Cléo from 5 to 7

Cléo from 5 to 7

On Film / Essays — May 16, 2000

Agnes Varda’s Cléo from 5 to 7, the first fully-achieved feature by the woman who would become the premiere female director of her generation, dazzled when it opened, and looks even more timely today in its tackling of the fashionable subject of female identity as a function of how women see and are seen by the world. Its appearance in 1962 signaled Varda’s participation in the collective burst of talent that made the early sixties one of the most exciting and creative periods the cinema has ever known. All the rejuvenating forces of French cinema were coalescing in a rapidfire succession of new names, new films, the “New Wave”: 1962 was the same year of husband Jacques Demy’s La Baie des anges, a year after Truffaut’s Jules and Jim and Resnais’ Last Year at Marienbad, two years after Jean-Luc Godard’s Breathless and three after Claude Chabrol’s Les cousins and Les bonnes femmes. More than any of the others, one feels in Cléo the influential shadow of Godard (he actually appears in a film within the film) in the heady exhilaration at breaking narrative rules, in the use of hand-held camera, and in the featuring of Paris itself as a character in the film.

Varda didn’t share the film-buff (and theoretical Cahiers du cinéma) roots of Truffaut and Godard; rather, her background as a photojournalist, then documentarian, expresses itself in the styling of striking images upon which the rush of news-of-the-day events are constantly intruding. The story is of a woman, a spoiled pop singer named Cléo (Corinne Marchand) suddenly confronting cancer—and, what for her is even worse than death, the possibility of ugliness and disfigurement. Varda’s photojournalistic instincts are apparent in the way she turns Paris into a hall of mirrors—windows and faces that reflect the heroine back to herself. We follow as she wanders through different sections of the city in the two hours preceding a dreaded doctor’s appointment, where she will get her final test results. It is an odyssey that, like so many French films, is about the double delight of watching a beautiful woman against the backdrop of the most beautiful of cities, but it is also a spiritual journey from blindness to awareness, and from self- absorption to the possibility of love. In showing us a woman whose sense of self is formed not by inner desires and drives but by her need for approval in the eyes of others, Varda is confronting the vanity of a beautiful woman as well as her beauty.

In the first scene, the superstitious Cléo receives grim news from a fortune teller, with the figure of death appearing in the Tarot cards. The seer assures her the card can also mean transformation, but Cléo is not a woman who can deal with the idea of aging, maturing, or dying. As she leaves the apartment in shock, Varda uses jump cuts to fragment her descent on the staircase, a Duchamp-like cubist sequence that expresses her splintering sense of self. The same sense of disorientation is captured in the vérité camera that follows her through the crowded Parisian streets, often eliciting stares from passers-by. Cléo gazes at herself in store windows, meets a woman companion at a café, buys a hat, and returns with the friend to her apartment. On the trip home, their taxi is accosted by students noisily demonstrating; on the radio we hear news of the Algerian war, of Kennedy and Kruschev. The real world and the interventions of style are equally important to a director who is a fascinating and paradoxical blend of social consciousness and a hyper-aesthetic approach. Cléo’s apartment, a fairy-tale white-on-white lair with a canopied bed, is a stage setting for the singer as star of her at-home theatre. First she “receives” a briefly alighting lover, then her musicians (the composer is played by the film’s composer, Michel Legrand) who bring out a mischievous side to Cléo.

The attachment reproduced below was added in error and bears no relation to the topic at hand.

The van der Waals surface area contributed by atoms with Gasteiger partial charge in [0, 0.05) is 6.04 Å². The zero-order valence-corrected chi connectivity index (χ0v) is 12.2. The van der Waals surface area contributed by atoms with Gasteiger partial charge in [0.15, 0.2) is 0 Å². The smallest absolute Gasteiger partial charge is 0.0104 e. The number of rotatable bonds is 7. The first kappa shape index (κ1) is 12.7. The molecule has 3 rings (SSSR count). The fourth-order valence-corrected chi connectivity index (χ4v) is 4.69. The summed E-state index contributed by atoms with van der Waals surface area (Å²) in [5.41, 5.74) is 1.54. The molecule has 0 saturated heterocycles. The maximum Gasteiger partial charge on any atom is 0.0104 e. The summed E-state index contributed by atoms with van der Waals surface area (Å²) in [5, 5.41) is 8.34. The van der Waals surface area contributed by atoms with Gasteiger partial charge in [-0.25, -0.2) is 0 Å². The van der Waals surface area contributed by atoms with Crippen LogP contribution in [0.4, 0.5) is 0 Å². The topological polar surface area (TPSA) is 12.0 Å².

Bland and doll-like for the first portion of the film, she suddenly thrusts off the wig she has been wearing, becoming more human in the process. She asks to be alone, another significant step, as she goes off again into the streets. With this symbolic gesture, she becomes more inquisitive, more aware of the world outside her. She spends time with a woman friend, watches a jokey silent film, and in the Bois-de-Boulogne, encounters a chatty serviceman (Antoine Bourseiller) whose intellectual curiosity disarms her. He has no idea who she is, and in his engaging company, she is taken outside herself, gradually entering into a world of real human exchange.

In a lovely series of moments that echoes Murnau’s great streetcar scene in Sunrise, she and her soldier take a long bus ride through Paris on their way to the hospital.

The tension between a superficial high-gloss beauty and a dryer and deeper grounding in life marks all of Varda’s works, sometimes ambiguously as in Le Bonheur, sometimes fancifully as in Les Créatures. One Sings, the Other Doesn’t, the feminist anthem and bonding picture, is perhaps her most political film, and—surprisingly for such an overt “message” movie— one of her most enduring, while Vagabond, the 1985 film starring Sandrine Bonnaire as an unrepentant drifter who refuses to present herself as a female object and eludes all claims of men and law, is the masterpiece toward which the remarkable Cléo from 5 to 7 points.

Through an arresting use of Paris as both visual centerpiece and reflection of a woman’s inner journey, Varda paints an enduring portrait of a woman’s evolution from a shallow and superstitious child-woman to a person who can feel and express shock and anguish and finally empathy. In the process, the director adroitly uses the camera’s addiction to beautiful women’s faces to subtly question the consequences of that fascination—on us, on them.